Earth Shadow, strings / 12 minutes

An “earth shadow” is an optical phenomenon occurring twice every day (just before sunset and just after sunrise) in which the earth casts a shadow of itself onto the upper atmosphere near the horizon. It is sometimes called the “dark segment,” appearing as a band of deep indigo or black directly above the horizon. Just above the earth shadow is the “Belt of Venus,” a pink band of light (also called an “anti-twilight arch”) caused by the remnant of light reaching atmospheric particles opposite the sun. As day progresses into night, the earth shadow rises until it envelopes the observer at the moment of sunset. At sunrise, the earth shadow descends the horizon, disappearing at the moment of sunrise. In Earth Shadow, the orchestra performs sonic representations of these bands of light and dark: shadowy darkness in the low strings and timpani, a warm pinkish-gold Belt of Venus in the brasses and low woodwinds, and the clear, empty, infinite night sky full of stars in the high woodwinds and metallic percussion.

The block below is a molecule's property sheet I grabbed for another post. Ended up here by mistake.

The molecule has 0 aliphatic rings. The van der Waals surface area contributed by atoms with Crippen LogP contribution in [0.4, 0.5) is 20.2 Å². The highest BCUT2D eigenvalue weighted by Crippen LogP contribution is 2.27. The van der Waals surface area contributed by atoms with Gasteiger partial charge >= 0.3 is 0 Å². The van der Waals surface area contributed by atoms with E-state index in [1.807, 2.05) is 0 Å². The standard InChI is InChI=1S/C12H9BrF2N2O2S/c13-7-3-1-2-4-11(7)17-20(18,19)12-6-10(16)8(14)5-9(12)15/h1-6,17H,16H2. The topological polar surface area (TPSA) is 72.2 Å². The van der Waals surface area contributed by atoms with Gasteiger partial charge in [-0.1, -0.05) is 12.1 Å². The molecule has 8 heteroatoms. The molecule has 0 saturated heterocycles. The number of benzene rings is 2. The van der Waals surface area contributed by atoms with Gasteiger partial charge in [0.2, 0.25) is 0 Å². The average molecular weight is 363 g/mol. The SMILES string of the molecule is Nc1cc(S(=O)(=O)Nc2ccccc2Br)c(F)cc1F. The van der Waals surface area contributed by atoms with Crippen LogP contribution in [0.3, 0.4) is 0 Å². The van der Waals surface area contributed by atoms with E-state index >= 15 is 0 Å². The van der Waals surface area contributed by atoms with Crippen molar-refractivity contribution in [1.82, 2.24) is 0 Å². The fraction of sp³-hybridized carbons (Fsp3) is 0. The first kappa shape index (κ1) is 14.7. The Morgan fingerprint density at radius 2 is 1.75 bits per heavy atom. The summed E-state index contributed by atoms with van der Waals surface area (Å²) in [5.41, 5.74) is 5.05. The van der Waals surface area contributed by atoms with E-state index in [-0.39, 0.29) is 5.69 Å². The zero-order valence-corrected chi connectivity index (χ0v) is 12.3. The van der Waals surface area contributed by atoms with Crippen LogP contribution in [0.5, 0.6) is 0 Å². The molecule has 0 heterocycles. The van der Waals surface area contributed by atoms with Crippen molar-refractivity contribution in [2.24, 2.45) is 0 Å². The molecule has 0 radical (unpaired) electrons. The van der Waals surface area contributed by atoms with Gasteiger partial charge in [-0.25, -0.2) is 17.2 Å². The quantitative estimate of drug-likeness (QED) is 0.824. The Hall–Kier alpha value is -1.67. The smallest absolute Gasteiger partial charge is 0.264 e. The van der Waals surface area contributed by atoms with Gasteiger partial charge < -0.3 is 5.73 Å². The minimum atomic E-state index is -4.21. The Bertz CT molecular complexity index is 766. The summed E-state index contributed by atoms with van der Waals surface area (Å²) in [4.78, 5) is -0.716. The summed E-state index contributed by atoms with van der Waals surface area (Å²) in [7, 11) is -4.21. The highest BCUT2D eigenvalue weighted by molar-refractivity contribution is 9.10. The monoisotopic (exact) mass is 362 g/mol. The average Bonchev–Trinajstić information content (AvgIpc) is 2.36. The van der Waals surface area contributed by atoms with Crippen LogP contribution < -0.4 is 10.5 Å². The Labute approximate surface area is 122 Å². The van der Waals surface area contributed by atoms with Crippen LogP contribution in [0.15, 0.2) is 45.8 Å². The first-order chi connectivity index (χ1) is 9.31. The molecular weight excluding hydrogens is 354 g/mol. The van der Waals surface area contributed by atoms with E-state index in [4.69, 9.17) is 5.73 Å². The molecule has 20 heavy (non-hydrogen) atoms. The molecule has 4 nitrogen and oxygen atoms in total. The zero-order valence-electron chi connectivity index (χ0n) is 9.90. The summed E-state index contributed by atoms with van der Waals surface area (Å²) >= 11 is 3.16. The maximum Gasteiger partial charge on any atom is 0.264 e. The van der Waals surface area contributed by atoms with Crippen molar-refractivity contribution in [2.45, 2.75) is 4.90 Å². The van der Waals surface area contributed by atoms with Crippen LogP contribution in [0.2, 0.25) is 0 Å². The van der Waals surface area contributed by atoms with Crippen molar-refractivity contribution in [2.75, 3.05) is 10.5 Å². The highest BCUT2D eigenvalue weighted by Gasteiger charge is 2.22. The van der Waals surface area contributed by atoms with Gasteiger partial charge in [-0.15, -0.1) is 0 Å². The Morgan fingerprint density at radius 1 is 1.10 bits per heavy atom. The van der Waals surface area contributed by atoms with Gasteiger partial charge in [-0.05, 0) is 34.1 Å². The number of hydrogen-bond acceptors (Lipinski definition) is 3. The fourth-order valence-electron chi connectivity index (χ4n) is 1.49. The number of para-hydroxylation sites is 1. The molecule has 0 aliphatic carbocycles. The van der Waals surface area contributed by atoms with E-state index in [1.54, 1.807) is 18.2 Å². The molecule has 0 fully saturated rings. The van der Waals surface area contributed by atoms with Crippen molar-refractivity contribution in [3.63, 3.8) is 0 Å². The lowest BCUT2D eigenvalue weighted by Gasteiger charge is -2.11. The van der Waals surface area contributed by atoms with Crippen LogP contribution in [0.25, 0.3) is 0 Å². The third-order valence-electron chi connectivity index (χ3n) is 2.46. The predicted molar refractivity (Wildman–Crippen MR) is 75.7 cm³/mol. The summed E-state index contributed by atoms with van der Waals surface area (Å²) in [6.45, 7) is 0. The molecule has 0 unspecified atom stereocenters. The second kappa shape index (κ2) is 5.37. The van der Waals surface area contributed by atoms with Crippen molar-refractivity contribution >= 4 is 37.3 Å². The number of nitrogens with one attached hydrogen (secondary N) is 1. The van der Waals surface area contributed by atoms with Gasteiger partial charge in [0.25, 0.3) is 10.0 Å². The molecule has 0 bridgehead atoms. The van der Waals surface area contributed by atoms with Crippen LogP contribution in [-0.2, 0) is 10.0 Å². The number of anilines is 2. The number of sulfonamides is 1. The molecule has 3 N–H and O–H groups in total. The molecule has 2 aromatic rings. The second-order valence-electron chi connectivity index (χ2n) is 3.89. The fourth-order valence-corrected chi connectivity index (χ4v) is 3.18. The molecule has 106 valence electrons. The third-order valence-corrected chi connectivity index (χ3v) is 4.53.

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Recording: MSU Concert Orchestra; Gretchen Renshaw, conductor. Wharton Center for the Performing Arts, East Lansing. April 23, 2015.

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